TL;DR

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The Useless Agony of Going Offline

Excerpt from this article:

In his book, Levy, who also teaches tech and mindfulness courses at the University of Washington’s Information School, writes that most people who attempt this sort of experiment successfully complete it, and that they often “feel good about it.” He offers examples of individuals who noted that a day unplugged represented “one of the best days I had had in a long time,” and who “welcomed the silence and the relief of pressure.”

…Good on those folks, sincerely. But I hated spending three days without computers. And I feel no deep shame about this. I don’t think my disdain for the logged-off existence was due primarily to the fact that I’m addicted to social media, or cannot live without my phone, or have morphed into the prototypical “Distracted Man.”

Levy writes that when we choose to cast aside “the devices and apps we use regularly, it should hardly be surprising if we miss them, even long for them at times.” But what I felt was more general. I didn’t miss my smartphone, or the goofy watch I own that vibrates when I receive an e-mail and lets me send text messages by speaking into it. I didn’t miss Twitter’s little heart-shaped icons. I missed learning about new things.

During the world’s longest weekend, it became clear to me that, when I’m using my phone or surfing the Internet, I am almost always learning something. I’m using Google to find out what types of plastic bottles are the worst for human health, or determining the home town of a certain actor, or looking up some N.B.A. player’s college stats. I’m trying to find out how many people work at Tesla, or getting the address for that brunch place, or checking out how in the world Sacramento came to be the capital of California.

What I’m learning may not always be of great social value, but I’m at least gaining some new knowledge—by using devices in ways that, sure, also distract me from maintaining a singular focus on any one thing.

Top 10 books about the dangers of the web

Excerpt from this article, which offers a comprehensive reading list:

I’ve read a lot on shaming, revenge and involuntary pornography and the darknet… So here are my top 10 books on the dangers of the web:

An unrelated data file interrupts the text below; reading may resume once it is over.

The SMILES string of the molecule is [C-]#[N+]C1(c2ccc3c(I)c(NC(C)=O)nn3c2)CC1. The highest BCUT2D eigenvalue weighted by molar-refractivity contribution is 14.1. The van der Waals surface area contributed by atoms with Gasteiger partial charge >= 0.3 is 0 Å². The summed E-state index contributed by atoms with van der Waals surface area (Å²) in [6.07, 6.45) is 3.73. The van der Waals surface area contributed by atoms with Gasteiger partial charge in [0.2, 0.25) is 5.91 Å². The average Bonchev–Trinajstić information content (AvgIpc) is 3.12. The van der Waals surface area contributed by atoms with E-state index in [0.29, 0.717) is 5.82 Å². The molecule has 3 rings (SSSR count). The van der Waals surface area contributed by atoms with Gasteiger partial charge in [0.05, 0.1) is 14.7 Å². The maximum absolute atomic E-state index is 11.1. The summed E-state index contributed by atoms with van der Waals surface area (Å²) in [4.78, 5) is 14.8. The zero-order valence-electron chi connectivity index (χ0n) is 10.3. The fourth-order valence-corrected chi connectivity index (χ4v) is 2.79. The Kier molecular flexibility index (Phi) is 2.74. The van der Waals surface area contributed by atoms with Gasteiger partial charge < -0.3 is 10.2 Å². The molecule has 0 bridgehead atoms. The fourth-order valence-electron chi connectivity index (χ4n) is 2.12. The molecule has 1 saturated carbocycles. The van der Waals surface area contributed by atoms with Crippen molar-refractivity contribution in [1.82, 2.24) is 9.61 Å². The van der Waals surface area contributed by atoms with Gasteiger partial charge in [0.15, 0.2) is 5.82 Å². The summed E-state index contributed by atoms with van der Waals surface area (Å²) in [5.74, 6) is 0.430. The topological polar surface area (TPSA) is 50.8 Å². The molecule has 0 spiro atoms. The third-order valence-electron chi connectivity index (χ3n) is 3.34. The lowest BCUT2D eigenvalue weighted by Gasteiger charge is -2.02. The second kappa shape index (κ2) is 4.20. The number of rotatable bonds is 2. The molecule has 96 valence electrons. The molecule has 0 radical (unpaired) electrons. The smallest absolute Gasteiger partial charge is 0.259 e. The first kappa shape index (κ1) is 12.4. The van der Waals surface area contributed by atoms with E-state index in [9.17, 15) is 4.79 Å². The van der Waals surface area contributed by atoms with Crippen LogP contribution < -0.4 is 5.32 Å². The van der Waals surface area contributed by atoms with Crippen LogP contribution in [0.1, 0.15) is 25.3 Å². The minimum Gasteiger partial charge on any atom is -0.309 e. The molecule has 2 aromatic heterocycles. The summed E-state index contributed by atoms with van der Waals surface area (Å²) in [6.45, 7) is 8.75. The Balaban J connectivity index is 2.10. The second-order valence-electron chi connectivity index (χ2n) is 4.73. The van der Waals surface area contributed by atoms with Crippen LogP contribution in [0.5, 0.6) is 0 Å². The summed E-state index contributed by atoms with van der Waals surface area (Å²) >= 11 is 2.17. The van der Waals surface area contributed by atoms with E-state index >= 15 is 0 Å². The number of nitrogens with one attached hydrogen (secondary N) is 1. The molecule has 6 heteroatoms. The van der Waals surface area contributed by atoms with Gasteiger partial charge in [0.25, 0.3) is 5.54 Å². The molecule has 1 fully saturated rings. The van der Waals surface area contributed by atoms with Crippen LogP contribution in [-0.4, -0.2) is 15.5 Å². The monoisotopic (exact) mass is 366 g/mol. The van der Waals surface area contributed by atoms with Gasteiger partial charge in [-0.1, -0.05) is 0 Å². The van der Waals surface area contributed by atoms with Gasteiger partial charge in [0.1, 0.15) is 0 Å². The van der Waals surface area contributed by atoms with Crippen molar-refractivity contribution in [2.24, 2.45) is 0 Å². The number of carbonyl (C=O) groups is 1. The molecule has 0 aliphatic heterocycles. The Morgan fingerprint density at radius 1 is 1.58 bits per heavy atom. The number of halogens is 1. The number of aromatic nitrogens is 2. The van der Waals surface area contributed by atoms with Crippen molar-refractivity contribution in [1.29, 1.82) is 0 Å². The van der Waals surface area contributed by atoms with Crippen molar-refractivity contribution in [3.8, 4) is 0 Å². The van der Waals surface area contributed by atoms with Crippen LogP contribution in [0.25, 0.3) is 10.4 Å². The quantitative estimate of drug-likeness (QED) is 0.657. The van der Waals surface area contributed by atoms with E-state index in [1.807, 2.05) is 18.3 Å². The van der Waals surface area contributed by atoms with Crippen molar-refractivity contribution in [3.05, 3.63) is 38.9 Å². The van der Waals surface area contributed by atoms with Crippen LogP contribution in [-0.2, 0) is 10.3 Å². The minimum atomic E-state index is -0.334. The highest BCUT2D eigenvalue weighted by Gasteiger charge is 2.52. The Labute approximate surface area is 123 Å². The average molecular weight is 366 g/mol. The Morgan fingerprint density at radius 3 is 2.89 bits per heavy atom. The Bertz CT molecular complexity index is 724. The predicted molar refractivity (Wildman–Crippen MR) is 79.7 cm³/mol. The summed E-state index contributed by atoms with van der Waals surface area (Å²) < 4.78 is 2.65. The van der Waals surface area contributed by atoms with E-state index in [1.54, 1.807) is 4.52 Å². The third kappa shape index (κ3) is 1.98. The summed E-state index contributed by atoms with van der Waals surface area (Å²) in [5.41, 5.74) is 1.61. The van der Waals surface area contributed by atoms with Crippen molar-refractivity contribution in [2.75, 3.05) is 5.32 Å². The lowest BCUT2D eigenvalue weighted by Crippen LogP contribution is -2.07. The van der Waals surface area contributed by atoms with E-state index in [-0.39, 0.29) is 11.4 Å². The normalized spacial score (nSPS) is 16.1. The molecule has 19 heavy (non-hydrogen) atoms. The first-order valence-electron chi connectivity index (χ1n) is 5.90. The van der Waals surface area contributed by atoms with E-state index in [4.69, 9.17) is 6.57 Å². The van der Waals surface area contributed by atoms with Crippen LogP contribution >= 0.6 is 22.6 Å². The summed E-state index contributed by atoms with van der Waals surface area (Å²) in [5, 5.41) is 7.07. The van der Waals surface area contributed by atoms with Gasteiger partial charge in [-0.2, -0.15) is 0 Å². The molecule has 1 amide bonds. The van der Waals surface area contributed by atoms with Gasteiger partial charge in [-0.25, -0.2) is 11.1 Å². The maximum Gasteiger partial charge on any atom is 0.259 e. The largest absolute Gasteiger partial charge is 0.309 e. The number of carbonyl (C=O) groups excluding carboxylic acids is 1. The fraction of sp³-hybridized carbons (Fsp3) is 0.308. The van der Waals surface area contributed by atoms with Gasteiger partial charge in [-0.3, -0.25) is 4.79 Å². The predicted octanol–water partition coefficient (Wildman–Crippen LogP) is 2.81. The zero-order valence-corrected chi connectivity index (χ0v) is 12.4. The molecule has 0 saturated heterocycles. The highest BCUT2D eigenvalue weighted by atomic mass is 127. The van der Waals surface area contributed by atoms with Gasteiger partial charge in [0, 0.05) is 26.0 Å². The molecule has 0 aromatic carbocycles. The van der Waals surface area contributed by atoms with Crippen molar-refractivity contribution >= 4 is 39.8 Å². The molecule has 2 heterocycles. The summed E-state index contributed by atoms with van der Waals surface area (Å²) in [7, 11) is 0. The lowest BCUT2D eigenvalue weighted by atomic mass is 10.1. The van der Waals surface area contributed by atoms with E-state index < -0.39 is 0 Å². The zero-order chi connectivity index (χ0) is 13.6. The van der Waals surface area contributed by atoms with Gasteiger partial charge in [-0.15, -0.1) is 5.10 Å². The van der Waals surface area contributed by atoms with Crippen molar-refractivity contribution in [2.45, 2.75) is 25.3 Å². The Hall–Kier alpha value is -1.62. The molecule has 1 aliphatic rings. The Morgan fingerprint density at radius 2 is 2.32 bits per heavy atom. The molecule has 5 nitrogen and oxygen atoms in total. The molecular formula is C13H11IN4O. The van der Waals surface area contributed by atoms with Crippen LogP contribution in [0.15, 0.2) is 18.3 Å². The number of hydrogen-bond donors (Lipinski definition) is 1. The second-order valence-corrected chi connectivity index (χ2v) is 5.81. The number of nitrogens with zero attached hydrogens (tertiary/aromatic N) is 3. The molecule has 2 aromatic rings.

1. So You’ve Been Publicly Shamed by Jon Ronson…

2. The Dark Net by Jamie Bartlett: After reading this absorbing, fantastic book, I understand more about what the darknet is, and am therefore a little less terrified of it…

3. Cybersexism by Laurie Penny…

4. The Intrusions by Stav Sharez: It surprises me that Sharez is one of few current crime writers to give the online world a significant role in his story…

5. Follow Me by Angela Clarke… It features a baddie, dubbed the Hashtag Murderer, who taunts police by posting clues on Twitter…

6. In the Shadows of the Net: Breaking free of Compulsive Online Sexual Behaviour by Patrick J Carnes, David L Demonico, Elizabeth Griffin and Joseph M Moriarty…

7. Cyberphobia: Identity, Trust, Security and the Internet by Edward Lucas…

8. Butter, by Erin Lange: Dark, sad, but also funny, Lange tells the story of 400lb “Butter” who decides to go out with a bang. On New Year’s Eve, he will select a menu and eat himself to death live online. Disturbing, outstanding.

9. Wikileaks: Inside Julian Assange’s War on Secrecy, by David Leigh and Luke Harding…

10. Life: Love, Lies & Identity in the Digital Age, by Nev Schulman: Nev Schulman of Catfish fame takes his expertise and concerns about online relationships to the page, offering advice and warnings to his fans.

 

You Won’t Finish This Article

A person browses through media websites on a computer on May 30, 2013.

Excerpt from this article:

I’m going to keep this brief, because you’re not going to stick around for long. I’ve already lost a bunch of you. For every 161 people who landed on this page, about 61 of you—38 percent—are already gone. You “bounced” in Web traffic jargon, meaning you spent no time “engaging” with this page at all.

So here’s the story: Only a small number of you are reading all the way through articles on the Web. I’ve long suspected this, because so many smart-alecks jump in to the comments to make points that get mentioned later in the piece. But now I’ve got proof… Schwartz’s data shows that readers can’t stay focused. The more I type, the more of you tune out. And it’s not just me. It’s not just Slate. It’s everywhere online. When people land on a story, they very rarely make it all the way down the page. A lot of people don’t even make it halfway. Even more dispiriting is the relationship between scrolling and sharing. Schwartz’s data suggest that lots of people are tweeting out links to articles they haven’t fully read. If you see someone recommending a story online, you shouldn’t assume that he has read the thing he’s sharing.

 

 

On the Declining eBook Reading Experience

eBooks

Excerpt from this article (thought this was a good one, as a big advocate of real books):

When reports came out last month about declining ebook sales, many reasons were offered up, from higher pricing to the resurgence of bookstores to more efficient distribution of paper books to increased competition from TV’s continued renaissance, Facebook, Snapchat, and an embarrassment of #longread riches. What I didn’t hear a whole lot about was how the experience of reading ebooks and paper books compared, particularly in regard to the Kindle’s frustrating reading experience not living up to its promise. What if people are reading fewer ebooks because the user experience of ebook reading isn’t great?

Luckily, Craig Mod has stepped into this gap with a piece asking why digital books have stopped evolving. As Mod notes, paper books still beat out digital ones in many ways and the industry (i.e. Amazon) hasn’t made much progress in addressing them.